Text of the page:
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How do Community Connectors Work (DataVis DevTalk: S01)

How do Community Connectors Work (DataVis DevTalk: S01)


[MUSIC PLAYING] MINHAZ KAZI: Welcome
to DataVis DevTalk. I’m your host, Minhaz
Kazi, Developer Advocate for Data Studio. In this video, we will show you
how Community Connectors work. [MUSIC PLAYING] Community Connectors are custom
connectors built in Apps Script that you can use to
connect to your own data. To build a Community
Connector, you’ll develop your code in Apps Script
and then deploy the connector. Then users can start using it. Based on different user
actions in Data Studio, the Data Studio will
execute the script and invoke different functions. Then based on the
function response, Data Studio will take
different actions and render the interface as
well as the data on the screen. In this video, we will show the
Community Connector flow step by step. We will also show
the expected outcomes on screen and the
user interactions to help you understand
how to develop your code. When you develop your connector,
you will write the code and also provide certain
metadata about your connector in the manifest. The manifest will be a
file named appsscript.json, and it will be a part of
your Apps Script project. We will discuss the manifest
in details in a later video. Your code can be
in a single file or distributed across
multiple files in Apps Script. For a basic Community
Connector, you will need to define four
functions in your code. The first function
is getAuthType that tells Data Studio
the authorization type for the connector. The getConfig function
tells Data Studio how the user configuration
screen should be rendered. Then the getSchema
function provides the schema for your data. Finally, the getData function
provides the actual data for the requested
fields to Data Studio. Now let’s see how
a typical connector workflow would look like. This is more of a
simplistic example to better illustrate how the
connector workflow works. Depending on your
implementation and requirements, this workflow might
somewhat vary. To use a connector,
the user first selects it in Data Studio. In our example, we are showing
the Google Fit connector that lets you fetch
your Google Fit data. Once the user has
selected the connector, Data Studio now executes
the connector script and calls the
getAuthType function. Based on the response
provided by the connector, Data Studio will then trigger
the required authorization flow. The user will see the
AuthFlow on the screen and complete it to provide
authorization to the connector. For our example, only
the Google Authorization is needed for the connector. For your implementation,
you might need additional authorization
from a third party site. After the authorization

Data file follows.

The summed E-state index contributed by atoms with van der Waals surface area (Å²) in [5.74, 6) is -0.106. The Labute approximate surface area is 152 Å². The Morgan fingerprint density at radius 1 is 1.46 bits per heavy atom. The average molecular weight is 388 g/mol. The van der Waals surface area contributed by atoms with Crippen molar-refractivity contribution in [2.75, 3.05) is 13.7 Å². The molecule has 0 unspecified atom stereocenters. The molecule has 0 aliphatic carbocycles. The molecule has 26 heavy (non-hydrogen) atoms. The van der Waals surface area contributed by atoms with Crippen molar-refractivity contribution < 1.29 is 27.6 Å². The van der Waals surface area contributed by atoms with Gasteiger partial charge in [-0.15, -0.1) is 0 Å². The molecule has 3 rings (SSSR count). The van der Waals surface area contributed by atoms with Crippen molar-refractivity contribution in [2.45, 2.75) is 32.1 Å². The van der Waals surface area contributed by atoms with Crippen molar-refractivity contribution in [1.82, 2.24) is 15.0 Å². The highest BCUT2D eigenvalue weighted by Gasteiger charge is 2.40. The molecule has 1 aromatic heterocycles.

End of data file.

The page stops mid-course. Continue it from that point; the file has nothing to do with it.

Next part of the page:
is complete, Data Studio will call
the getConfig function from the script. In this function you can define
what configuration information you’d like to collect
from the user. Based on the response
from the script, Data Studio will render the
configuration’s interface for the connector. Here we can see
that the Google Fit connector needs only
one configuration input from the user. It asks the user which type
of data it should return. The user completes all the
necessary configuration and clicks Connect. At this point Data Studio has
the necessary configuration and calls the getSchema function
to get the schema of the data. It will render the field
screen and let the user update the schema if needed. In our example, we can see that
for the selected configuration, the Google Fit connector
has a schema with five different fields. The user clicks the
Create Report button to move on to the next step. Now the user will be shown a
blank Data Studio dashboard where they can add
charts and tables to create their own report. When the user adds a
new chart Data Studio will make the getData call
to the connector script. The connector will then fetch
the data from the Google Fit API and send it
back to Data Studio. Then, Data Studio will render
the chart with the data. This is basically how a
Community Connector works. Our example showed a full
workflow from authorization to rendering the data. Now if I shared the Google Fit
dashboard with someone else and they view the
dashboard, Data Studio will only make the data
calls to the connector to refresh and update the data. So when a dashboard
is viewed only the getData calls
will get executed. So that was an overview of
how Community Connectors work in Data Studio. In our next videos we will
show you step by step how you can build your own connector. You can always go to
our developer site at
developers.google.com/DataStudio for more information. If you enjoyed this
video, like and subscribe to the GCP channel for
more videos like this. Thanks for watching. [MUSIC PLAYING]

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